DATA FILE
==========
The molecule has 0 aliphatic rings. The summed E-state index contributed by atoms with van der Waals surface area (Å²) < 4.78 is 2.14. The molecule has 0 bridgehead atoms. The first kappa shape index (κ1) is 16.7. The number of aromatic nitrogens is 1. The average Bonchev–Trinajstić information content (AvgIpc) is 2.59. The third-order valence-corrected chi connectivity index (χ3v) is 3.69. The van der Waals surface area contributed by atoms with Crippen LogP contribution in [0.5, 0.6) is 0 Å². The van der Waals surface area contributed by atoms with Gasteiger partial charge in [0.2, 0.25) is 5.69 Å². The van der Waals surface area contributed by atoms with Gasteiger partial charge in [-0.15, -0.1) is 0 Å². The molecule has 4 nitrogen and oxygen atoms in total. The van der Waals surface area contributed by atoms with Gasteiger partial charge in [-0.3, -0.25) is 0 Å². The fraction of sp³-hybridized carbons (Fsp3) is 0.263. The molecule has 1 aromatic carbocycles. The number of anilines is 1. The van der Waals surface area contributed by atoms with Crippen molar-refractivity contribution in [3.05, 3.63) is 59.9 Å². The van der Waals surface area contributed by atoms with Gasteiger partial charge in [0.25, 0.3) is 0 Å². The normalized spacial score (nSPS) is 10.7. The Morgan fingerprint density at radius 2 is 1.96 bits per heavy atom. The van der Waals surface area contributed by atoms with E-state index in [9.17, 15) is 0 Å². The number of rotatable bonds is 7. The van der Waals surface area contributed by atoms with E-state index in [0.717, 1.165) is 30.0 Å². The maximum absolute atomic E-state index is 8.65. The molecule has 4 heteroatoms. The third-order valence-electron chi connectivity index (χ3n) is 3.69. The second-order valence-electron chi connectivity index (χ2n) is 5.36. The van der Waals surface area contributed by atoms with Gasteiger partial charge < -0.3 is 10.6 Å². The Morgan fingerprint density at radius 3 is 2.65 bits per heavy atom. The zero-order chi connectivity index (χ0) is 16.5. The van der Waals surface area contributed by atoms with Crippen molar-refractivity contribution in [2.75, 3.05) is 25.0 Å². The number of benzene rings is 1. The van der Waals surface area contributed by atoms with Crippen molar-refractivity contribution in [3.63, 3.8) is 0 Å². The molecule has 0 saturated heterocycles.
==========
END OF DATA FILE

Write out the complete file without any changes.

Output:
The molecule has 0 aliphatic rings. The summed E-state index contributed by atoms with van der Waals surface area (Å²) < 4.78 is 2.14. The molecule has 0 bridgehead atoms. The first kappa shape index (κ1) is 16.7. The number of aromatic nitrogens is 1. The average Bonchev–Trinajstić information content (AvgIpc) is 2.59. The third-order valence-corrected chi connectivity index (χ3v) is 3.69. The van der Waals surface area contributed by atoms with Crippen LogP contribution in [0.5, 0.6) is 0 Å². The van der Waals surface area contributed by atoms with Gasteiger partial charge in [0.2, 0.25) is 5.69 Å². The van der Waals surface area contributed by atoms with Gasteiger partial charge in [-0.15, -0.1) is 0 Å². The molecule has 4 nitrogen and oxygen atoms in total. The van der Waals surface area contributed by atoms with Gasteiger partial charge in [-0.3, -0.25) is 0 Å². The fraction of sp³-hybridized carbons (Fsp3) is 0.263. The molecule has 1 aromatic carbocycles. The number of anilines is 1. The van der Waals surface area contributed by atoms with Crippen molar-refractivity contribution in [3.05, 3.63) is 59.9 Å². The van der Waals surface area contributed by atoms with Gasteiger partial charge in [0.25, 0.3) is 0 Å². The normalized spacial score (nSPS) is 10.7. The Morgan fingerprint density at radius 2 is 1.96 bits per heavy atom. The van der Waals surface area contributed by atoms with E-state index in [9.17, 15) is 0 Å². The number of rotatable bonds is 7. The van der Waals surface area contributed by atoms with E-state index in [0.717, 1.165) is 30.0 Å². The maximum absolute atomic E-state index is 8.65. The molecule has 4 heteroatoms. The third-order valence-electron chi connectivity index (χ3n) is 3.69. The second-order valence-electron chi connectivity index (χ2n) is 5.36. The van der Waals surface area contributed by atoms with Gasteiger partial charge < -0.3 is 10.6 Å². The Morgan fingerprint density at radius 3 is 2.65 bits per heavy atom. The zero-order chi connectivity index (χ0) is 16.5. The van der Waals surface area contributed by atoms with Crippen molar-refractivity contribution in [2.75, 3.05) is 25.0 Å². The number of benzene rings is 1. The van der Waals surface area contributed by atoms with Crippen molar-refractivity contribution in [3.63, 3.8) is 0 Å². The molecule has 0 saturated heterocycles.